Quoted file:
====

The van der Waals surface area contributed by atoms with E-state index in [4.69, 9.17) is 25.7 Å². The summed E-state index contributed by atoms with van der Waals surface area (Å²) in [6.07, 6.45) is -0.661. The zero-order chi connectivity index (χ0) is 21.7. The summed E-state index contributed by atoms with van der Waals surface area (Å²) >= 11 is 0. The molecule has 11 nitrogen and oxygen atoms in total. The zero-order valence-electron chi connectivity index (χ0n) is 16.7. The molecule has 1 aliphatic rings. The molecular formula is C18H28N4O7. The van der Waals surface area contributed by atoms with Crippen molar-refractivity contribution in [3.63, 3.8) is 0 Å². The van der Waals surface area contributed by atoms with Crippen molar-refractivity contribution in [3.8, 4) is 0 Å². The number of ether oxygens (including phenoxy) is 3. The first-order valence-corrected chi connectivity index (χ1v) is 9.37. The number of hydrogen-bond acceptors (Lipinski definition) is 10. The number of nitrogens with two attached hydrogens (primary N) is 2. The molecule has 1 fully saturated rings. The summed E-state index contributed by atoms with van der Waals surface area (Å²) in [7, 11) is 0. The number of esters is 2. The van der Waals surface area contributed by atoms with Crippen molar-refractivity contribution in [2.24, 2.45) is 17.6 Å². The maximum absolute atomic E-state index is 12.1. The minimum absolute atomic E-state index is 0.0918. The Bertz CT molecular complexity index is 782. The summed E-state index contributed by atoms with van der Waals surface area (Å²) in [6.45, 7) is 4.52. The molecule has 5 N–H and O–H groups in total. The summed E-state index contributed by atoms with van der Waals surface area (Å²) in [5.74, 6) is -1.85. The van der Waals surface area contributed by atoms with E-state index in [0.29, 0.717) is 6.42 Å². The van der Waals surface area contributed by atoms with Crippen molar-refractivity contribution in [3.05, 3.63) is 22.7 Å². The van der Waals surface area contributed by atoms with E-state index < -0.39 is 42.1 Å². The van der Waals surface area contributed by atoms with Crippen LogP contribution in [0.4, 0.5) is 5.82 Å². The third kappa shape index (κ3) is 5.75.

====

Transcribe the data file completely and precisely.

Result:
The van der Waals surface area contributed by atoms with E-state index in [4.69, 9.17) is 25.7 Å². The summed E-state index contributed by atoms with van der Waals surface area (Å²) in [6.07, 6.45) is -0.661. The zero-order chi connectivity index (χ0) is 21.7. The summed E-state index contributed by atoms with van der Waals surface area (Å²) >= 11 is 0. The molecule has 11 nitrogen and oxygen atoms in total. The zero-order valence-electron chi connectivity index (χ0n) is 16.7. The molecule has 1 aliphatic rings. The molecular formula is C18H28N4O7. The van der Waals surface area contributed by atoms with Crippen molar-refractivity contribution in [3.63, 3.8) is 0 Å². The van der Waals surface area contributed by atoms with Crippen molar-refractivity contribution in [3.8, 4) is 0 Å². The number of ether oxygens (including phenoxy) is 3. The first-order valence-corrected chi connectivity index (χ1v) is 9.37. The number of hydrogen-bond acceptors (Lipinski definition) is 10. The number of nitrogens with two attached hydrogens (primary N) is 2. The molecule has 1 fully saturated rings. The summed E-state index contributed by atoms with van der Waals surface area (Å²) in [7, 11) is 0. The number of esters is 2. The van der Waals surface area contributed by atoms with Crippen molar-refractivity contribution in [2.24, 2.45) is 17.6 Å². The maximum absolute atomic E-state index is 12.1. The minimum absolute atomic E-state index is 0.0918. The Bertz CT molecular complexity index is 782. The summed E-state index contributed by atoms with van der Waals surface area (Å²) in [6.45, 7) is 4.52. The molecule has 5 N–H and O–H groups in total. The summed E-state index contributed by atoms with van der Waals surface area (Å²) in [5.74, 6) is -1.85. The van der Waals surface area contributed by atoms with E-state index in [0.29, 0.717) is 6.42 Å². The van der Waals surface area contributed by atoms with Crippen molar-refractivity contribution in [3.05, 3.63) is 22.7 Å². The van der Waals surface area contributed by atoms with E-state index < -0.39 is 42.1 Å². The van der Waals surface area contributed by atoms with Crippen LogP contribution in [0.4, 0.5) is 5.82 Å². The third kappa shape index (κ3) is 5.75.